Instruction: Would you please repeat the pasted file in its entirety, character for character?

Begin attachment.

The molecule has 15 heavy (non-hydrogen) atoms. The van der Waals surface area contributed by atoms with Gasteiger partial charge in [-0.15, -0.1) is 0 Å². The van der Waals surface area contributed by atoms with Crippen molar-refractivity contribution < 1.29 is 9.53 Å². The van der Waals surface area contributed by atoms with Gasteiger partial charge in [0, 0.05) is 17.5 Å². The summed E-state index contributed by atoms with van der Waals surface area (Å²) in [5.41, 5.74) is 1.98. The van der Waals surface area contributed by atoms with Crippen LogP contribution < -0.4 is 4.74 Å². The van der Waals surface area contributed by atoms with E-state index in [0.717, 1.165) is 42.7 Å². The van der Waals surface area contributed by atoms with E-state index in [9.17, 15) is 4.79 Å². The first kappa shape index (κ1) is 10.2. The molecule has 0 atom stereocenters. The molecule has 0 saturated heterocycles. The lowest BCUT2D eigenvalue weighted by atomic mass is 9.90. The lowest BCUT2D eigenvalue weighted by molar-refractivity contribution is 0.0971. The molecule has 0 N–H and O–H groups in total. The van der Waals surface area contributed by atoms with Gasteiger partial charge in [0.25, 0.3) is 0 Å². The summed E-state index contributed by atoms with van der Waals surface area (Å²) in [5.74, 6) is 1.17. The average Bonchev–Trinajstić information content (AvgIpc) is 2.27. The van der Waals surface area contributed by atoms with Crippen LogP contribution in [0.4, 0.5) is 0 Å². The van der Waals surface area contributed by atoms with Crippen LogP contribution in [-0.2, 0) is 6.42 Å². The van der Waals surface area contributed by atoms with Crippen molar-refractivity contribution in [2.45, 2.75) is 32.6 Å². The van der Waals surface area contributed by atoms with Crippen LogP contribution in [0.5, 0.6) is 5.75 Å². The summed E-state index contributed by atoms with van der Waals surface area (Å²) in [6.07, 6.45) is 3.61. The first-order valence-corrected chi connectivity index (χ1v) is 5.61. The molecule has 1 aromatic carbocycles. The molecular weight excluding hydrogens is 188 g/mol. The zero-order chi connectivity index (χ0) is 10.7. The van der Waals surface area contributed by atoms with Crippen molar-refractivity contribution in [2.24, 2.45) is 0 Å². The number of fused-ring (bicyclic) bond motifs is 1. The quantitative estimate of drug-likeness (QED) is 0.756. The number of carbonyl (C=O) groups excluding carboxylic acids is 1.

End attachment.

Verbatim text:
The molecule has 15 heavy (non-hydrogen) atoms. The van der Waals surface area contributed by atoms with Gasteiger partial charge in [-0.15, -0.1) is 0 Å². The van der Waals surface area contributed by atoms with Crippen molar-refractivity contribution < 1.29 is 9.53 Å². The van der Waals surface area contributed by atoms with Gasteiger partial charge in [0, 0.05) is 17.5 Å². The summed E-state index contributed by atoms with van der Waals surface area (Å²) in [5.41, 5.74) is 1.98. The van der Waals surface area contributed by atoms with Crippen LogP contribution < -0.4 is 4.74 Å². The van der Waals surface area contributed by atoms with E-state index in [0.717, 1.165) is 42.7 Å². The van der Waals surface area contributed by atoms with E-state index in [9.17, 15) is 4.79 Å². The first kappa shape index (κ1) is 10.2. The molecule has 0 atom stereocenters. The molecule has 0 saturated heterocycles. The lowest BCUT2D eigenvalue weighted by atomic mass is 9.90. The lowest BCUT2D eigenvalue weighted by molar-refractivity contribution is 0.0971. The molecule has 0 N–H and O–H groups in total. The van der Waals surface area contributed by atoms with Gasteiger partial charge in [0.25, 0.3) is 0 Å². The summed E-state index contributed by atoms with van der Waals surface area (Å²) in [5.74, 6) is 1.17. The average Bonchev–Trinajstić information content (AvgIpc) is 2.27. The van der Waals surface area contributed by atoms with Crippen LogP contribution in [0.4, 0.5) is 0 Å². The van der Waals surface area contributed by atoms with Crippen LogP contribution in [-0.2, 0) is 6.42 Å². The van der Waals surface area contributed by atoms with Crippen molar-refractivity contribution in [2.45, 2.75) is 32.6 Å². The van der Waals surface area contributed by atoms with Crippen LogP contribution in [0.5, 0.6) is 5.75 Å². The summed E-state index contributed by atoms with van der Waals surface area (Å²) in [6.07, 6.45) is 3.61. The first-order valence-corrected chi connectivity index (χ1v) is 5.61. The molecule has 1 aromatic carbocycles. The molecular weight excluding hydrogens is 188 g/mol. The zero-order chi connectivity index (χ0) is 10.7. The van der Waals surface area contributed by atoms with Crippen molar-refractivity contribution in [2.24, 2.45) is 0 Å². The number of fused-ring (bicyclic) bond motifs is 1. The quantitative estimate of drug-likeness (QED) is 0.756. The number of carbonyl (C=O) groups excluding carboxylic acids is 1.